This is a guest post from missile makin’, Engineer from Arizona, Scott Wertel of Wertel Enterprises.

Solid Edge ST4 is one of those releases that I cherish, but is a marketer’s nightmare.  I don’t remember the official number of improvements made in this version, but they focus more on specific customer requests to improve productivity of existing features more than introducing new whiz-bang features.  Therefore, it’s hard picking out a select few improvements in ST4 to talk about because so many of them are what I – and many other existing users – consider to be fabulous, long sought after improvements. Let’s hit the highlights…

Simulation Improvements, The Kind Without FEA

Solid Edge has reiterated its focus on being the best CAD package for machine design.  Although it has great surfacing features and other bits and bibbles suitable for other industries, its large assembly handling and special tools for machine design have always been its strength and ST4 continues to expand in this realm.

One part of machine design in CAD which has bothered me is robust modeling of the as-built condition. Machines are alive; they are dynamic; they move. They are not static monoliths as MCAD packages would force you to design them as.  The problem though, is that assembly constraints are only robust and predictable to change if the model is fully constrained. That means locking all degrees of freedom including the ones where the machine would normally turn or slide. This robust modeling technique prevents simulating the motion of the machine unless you use a special environment to animate it. But what if you don’t want an animation? What if you want to analyze the motion of the machine and don’t have the time or tools to create a kinetic/kinematic model or run dynamic FEA?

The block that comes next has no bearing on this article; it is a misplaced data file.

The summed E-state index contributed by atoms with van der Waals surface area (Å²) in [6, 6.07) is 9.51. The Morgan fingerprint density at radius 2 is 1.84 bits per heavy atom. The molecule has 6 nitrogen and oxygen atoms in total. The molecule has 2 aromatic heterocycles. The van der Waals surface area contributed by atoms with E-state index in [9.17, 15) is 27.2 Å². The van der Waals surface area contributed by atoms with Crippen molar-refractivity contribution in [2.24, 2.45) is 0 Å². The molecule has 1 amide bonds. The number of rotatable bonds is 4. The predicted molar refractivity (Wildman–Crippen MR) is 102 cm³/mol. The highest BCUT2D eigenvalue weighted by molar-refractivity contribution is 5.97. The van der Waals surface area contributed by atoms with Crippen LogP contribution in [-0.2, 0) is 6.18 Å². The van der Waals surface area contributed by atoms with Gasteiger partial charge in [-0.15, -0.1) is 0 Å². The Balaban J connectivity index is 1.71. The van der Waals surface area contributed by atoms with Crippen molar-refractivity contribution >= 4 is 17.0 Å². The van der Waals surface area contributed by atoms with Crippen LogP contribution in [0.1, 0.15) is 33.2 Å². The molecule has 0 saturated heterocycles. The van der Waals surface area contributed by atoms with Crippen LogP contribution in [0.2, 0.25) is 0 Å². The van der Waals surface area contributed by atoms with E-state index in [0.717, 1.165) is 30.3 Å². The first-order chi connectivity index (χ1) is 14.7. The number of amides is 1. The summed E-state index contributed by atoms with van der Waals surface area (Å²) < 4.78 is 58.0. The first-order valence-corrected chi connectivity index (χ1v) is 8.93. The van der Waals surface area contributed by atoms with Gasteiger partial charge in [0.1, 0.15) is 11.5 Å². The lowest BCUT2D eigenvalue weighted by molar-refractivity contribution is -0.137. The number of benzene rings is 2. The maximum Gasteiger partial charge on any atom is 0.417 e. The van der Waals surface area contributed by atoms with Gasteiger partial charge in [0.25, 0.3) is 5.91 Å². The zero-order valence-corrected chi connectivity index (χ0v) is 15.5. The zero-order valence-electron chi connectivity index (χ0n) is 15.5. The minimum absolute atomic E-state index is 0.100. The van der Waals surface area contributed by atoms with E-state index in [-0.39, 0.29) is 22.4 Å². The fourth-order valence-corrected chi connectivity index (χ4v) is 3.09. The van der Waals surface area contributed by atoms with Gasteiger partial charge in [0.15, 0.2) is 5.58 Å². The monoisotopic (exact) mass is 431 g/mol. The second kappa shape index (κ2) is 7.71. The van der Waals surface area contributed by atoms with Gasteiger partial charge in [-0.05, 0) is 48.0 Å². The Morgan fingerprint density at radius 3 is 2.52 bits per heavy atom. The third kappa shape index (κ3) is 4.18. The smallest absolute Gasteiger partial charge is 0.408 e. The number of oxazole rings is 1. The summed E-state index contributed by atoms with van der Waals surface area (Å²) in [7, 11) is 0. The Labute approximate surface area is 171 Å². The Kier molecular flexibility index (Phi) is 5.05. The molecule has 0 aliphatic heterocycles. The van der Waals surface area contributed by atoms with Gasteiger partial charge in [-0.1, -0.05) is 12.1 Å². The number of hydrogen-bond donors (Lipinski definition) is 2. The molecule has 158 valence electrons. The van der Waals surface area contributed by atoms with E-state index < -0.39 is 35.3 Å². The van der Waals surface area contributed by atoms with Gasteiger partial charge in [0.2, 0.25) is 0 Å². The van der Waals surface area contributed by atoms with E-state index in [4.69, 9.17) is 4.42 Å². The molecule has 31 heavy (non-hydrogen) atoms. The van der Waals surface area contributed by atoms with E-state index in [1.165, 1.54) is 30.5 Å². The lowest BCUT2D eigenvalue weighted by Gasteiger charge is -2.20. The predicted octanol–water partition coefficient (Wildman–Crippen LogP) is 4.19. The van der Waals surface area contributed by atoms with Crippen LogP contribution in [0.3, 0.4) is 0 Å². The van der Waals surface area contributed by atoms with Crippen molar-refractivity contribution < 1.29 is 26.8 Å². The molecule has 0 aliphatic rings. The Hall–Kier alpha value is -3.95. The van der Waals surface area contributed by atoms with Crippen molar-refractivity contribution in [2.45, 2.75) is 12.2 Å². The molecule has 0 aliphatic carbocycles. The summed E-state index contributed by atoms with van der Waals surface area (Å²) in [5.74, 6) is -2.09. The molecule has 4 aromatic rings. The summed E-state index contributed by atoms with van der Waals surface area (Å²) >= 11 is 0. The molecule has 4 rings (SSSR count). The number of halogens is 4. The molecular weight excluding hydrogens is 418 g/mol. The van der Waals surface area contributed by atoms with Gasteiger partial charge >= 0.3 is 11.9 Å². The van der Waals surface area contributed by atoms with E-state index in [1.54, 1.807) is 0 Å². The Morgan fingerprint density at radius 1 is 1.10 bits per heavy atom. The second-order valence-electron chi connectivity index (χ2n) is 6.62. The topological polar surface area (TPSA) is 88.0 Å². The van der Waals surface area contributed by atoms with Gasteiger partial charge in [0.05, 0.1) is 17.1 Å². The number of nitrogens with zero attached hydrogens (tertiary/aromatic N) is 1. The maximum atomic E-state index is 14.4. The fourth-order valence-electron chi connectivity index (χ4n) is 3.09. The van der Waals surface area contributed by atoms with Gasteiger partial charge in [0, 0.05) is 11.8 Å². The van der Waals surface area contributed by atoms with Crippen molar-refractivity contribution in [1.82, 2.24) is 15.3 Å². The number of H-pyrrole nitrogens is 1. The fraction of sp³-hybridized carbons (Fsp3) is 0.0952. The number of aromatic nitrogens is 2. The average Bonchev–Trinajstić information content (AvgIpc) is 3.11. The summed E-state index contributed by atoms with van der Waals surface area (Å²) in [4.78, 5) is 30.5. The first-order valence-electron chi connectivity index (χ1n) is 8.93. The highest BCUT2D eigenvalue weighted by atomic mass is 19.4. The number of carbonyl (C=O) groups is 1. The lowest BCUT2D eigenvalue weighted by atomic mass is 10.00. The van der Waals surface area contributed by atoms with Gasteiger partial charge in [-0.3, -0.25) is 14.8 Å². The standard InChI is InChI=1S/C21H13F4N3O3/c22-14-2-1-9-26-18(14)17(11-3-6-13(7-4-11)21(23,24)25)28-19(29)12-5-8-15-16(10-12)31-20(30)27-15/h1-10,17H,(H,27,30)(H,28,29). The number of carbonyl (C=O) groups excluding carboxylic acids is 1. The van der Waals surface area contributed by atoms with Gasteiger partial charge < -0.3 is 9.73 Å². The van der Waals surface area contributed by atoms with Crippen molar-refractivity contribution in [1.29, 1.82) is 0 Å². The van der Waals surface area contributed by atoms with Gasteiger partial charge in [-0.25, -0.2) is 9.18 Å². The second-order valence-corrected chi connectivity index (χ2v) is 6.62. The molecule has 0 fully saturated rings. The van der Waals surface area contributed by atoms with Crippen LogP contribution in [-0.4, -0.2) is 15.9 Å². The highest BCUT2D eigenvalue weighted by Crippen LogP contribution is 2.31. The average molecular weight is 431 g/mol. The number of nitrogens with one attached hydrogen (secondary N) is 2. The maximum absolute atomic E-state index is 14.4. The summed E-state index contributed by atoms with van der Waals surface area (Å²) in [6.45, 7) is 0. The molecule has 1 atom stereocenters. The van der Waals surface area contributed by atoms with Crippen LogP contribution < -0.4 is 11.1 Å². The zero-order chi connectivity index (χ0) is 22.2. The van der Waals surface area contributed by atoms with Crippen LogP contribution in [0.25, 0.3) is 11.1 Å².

Solid Edge has long had flexible parts and flexible assemblies. These are feature that show the same part in different states – like a compression spring compressed and at free length, or a pneumatic cylinder extended or retracted – within the same file.  In ST4, a new Range Relationship is introduced. This is an extension to flexible assemblies that limits the “stroke” of an assembly constraint. Now, the assembly can be fully constrained yet move within a prescribed range. Hopefully this embedded intelligence will find its way into downstream applications for making animations and kinetic/kinematic analysis or other dynamic FEA models.

Creating a Range Assembly Relationship within the Solid Edge Tutorial Model.
Creating a Range Assembly Relationship within the Solid Edge Tutorial Model.

Length / 2

How many times do you have random geometry and you just want to find the center of it?  Then, go a step further and actually align an object to that midplane?  ST4 finally provides a bit of ease to find the middle of something, for example, locating a bolt in the center of an oversized slot.  The Center-Plane relationship will automagically find the midplane between two planar surfaces and constrain a plane or axis to it.